Although the Google map engine API is meant for businesses, there’s a lite version for non-business map geeks.  I like this tool because it’s easy to embed a lot of data into the map.  Here’s a quick version of the Charleston famine donors map that I’d previously made just using Google maps and dropping “pins” in places where donors were located:

[googlemaps https://maps.google.com/maps/ms?msa=0&msid=214677819635357292007.0004d08361291f904d1c3&ie=UTF8&t=m&ll=34.016263,-82.283671&spn=3.169364,6.305034&output=embed&w=425&h=350]

All of these donations were printed in Charleston newspapers, and when I first started mapping them I was struck that (1) many of the donors printed in Charleston papers didn’t seem to live in Charleston and (2) how many of them were slaveowners.
The new map is here.

On starting new projects

I’m deep in the next-year’s-research planning phase of the summer, which is mostly comprised of figuring out what other donor communities I want to look at for the book manuscript.  I chose sites for the dissertation largely based on news production – locales in which a lot of news was being produced, reproduced and consumed – but for the book I’ve been thinking about how to better center the experiences of non-elite donors, which means looking for places from which donations flowed, rather than places in which people were merely reading about the famine in Ireland.  As part of this, and as part of a related project to collect the names of donors to a wide range of 19th century philanthropic projects, I’ve been working on a database which tracks not only individual donations, but also biographical information about donors.  I’ve been using this data – and in particular donations to national famine relief funds (the American Society of Friends rather than the New York Irish relief committee, for example) to try to map places where donations came from, but that I haven’t yet explored.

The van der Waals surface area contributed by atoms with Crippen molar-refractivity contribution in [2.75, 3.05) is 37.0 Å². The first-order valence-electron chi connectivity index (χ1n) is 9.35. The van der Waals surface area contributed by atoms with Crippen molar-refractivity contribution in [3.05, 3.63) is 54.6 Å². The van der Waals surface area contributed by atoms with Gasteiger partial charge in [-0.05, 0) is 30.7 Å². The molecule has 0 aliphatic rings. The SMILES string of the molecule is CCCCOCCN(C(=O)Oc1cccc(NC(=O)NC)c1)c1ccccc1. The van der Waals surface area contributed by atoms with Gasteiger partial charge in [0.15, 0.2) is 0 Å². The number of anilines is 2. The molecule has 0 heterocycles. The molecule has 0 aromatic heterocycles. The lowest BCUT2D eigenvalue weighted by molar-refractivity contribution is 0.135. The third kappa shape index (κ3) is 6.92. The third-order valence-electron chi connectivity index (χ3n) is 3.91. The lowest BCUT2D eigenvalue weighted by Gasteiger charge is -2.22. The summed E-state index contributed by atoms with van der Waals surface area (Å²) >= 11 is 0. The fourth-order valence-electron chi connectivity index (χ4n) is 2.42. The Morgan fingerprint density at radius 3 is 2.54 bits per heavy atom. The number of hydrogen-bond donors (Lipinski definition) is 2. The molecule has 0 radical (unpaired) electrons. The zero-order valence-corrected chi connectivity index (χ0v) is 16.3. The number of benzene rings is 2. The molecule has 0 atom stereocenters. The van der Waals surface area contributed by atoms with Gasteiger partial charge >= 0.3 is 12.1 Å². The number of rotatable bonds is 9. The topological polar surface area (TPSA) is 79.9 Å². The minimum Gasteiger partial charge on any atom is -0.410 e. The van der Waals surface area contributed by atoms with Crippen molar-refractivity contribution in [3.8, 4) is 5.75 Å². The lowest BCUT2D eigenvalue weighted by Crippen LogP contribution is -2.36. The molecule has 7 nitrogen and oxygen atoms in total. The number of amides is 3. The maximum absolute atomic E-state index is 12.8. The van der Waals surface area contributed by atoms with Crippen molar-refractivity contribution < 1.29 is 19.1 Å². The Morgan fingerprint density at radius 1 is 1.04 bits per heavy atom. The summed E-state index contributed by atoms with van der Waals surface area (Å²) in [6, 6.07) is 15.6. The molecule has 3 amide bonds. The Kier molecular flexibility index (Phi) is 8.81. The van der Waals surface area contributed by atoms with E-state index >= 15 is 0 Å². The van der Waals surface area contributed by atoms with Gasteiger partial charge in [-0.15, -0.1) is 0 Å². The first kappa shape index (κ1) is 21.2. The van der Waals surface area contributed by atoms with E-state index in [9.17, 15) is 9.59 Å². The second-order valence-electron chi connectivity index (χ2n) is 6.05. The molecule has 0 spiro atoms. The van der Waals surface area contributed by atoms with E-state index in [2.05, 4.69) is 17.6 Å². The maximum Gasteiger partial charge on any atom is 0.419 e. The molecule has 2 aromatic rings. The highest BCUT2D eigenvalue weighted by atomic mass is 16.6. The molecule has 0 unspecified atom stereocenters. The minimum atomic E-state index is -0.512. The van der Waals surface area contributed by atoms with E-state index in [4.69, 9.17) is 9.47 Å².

So: a very few, very preliminary findings:

  • Most of these donations are coming from cities.
  • Many are on behalf of relief committees of entire cities – it’s not clear yet whether these are Quaker relief committees or ones without religious (or with another religious) affiliation, but I hope that’s something I’ll be able to check out at the Haverford Quaker archives.
  • Of those donations made on behalf of urban relief committees, the people doing the collecting were almost entirely merchants.

The orange circles are the places I’ve yet to explore – lots to do!

CRC donor locales

Hunger as politics

I’m just back from ACIS’s 2013 meeting, where, inevitably, famine and hunger strikes were often on the agenda.  I’m also in the process of designing a course on popular politics, which I’ve conceiving of as means of acting politically open to those traditionally excluded from formal politics. This semester, I’m also sitting in on a class on humanitarianism at NYU, which pushes me pretty far out of my 19th century comfort zone.  We’ve been talking a lot about whether enumerated rights give oppressed people resources to fight their oppression, or whether oppressive regimes will always find ways to loophole their way out of those enumerated rights (as an aside, I just finished We Wish To Inform You That Tomorrow We Will Be Killed With Our Families, which is rife with heartbreaking examples of the ways in which the international community convoluted itself to avoid acknowledging genocide in Rwanda).  So, both in light of the panels I heard this weekend, and in light of this class, this op ed in today’s New York Times is particularly apposite.  If we agree that freedom from want is (or should be) a universal right, what do we make of the freedom to willfully starve onesself?

Hunger strikes are political tools with long shadows – those used by people who have little or limited access to other forms of resistance.  Suffragettes in prison used, and died as a consequence of hunger strikes.  Irish Republican political prisoners starved and died in the H-Blocks.  While the World Medical Association sees force-feeding in response to hunger strikes as a possible assault on bodily integrity, the United States’ policy on the treatment of prisoners stipulates that “It is the responsibility of the Bureau of Prisons to monitor the health and welfare of individual inmates, and to ensure that procedures are pursued to preserve life.” and when “a medical necessity for immediate treatment of a life or health threatening situation exists, the physician may order that treatment be administered without the consent of the inmate.”

My own work is so much about the political utility of acting to prevent hunger, that I sometimes forget the political utility inherent in hunger – and public displays of hunger in particular.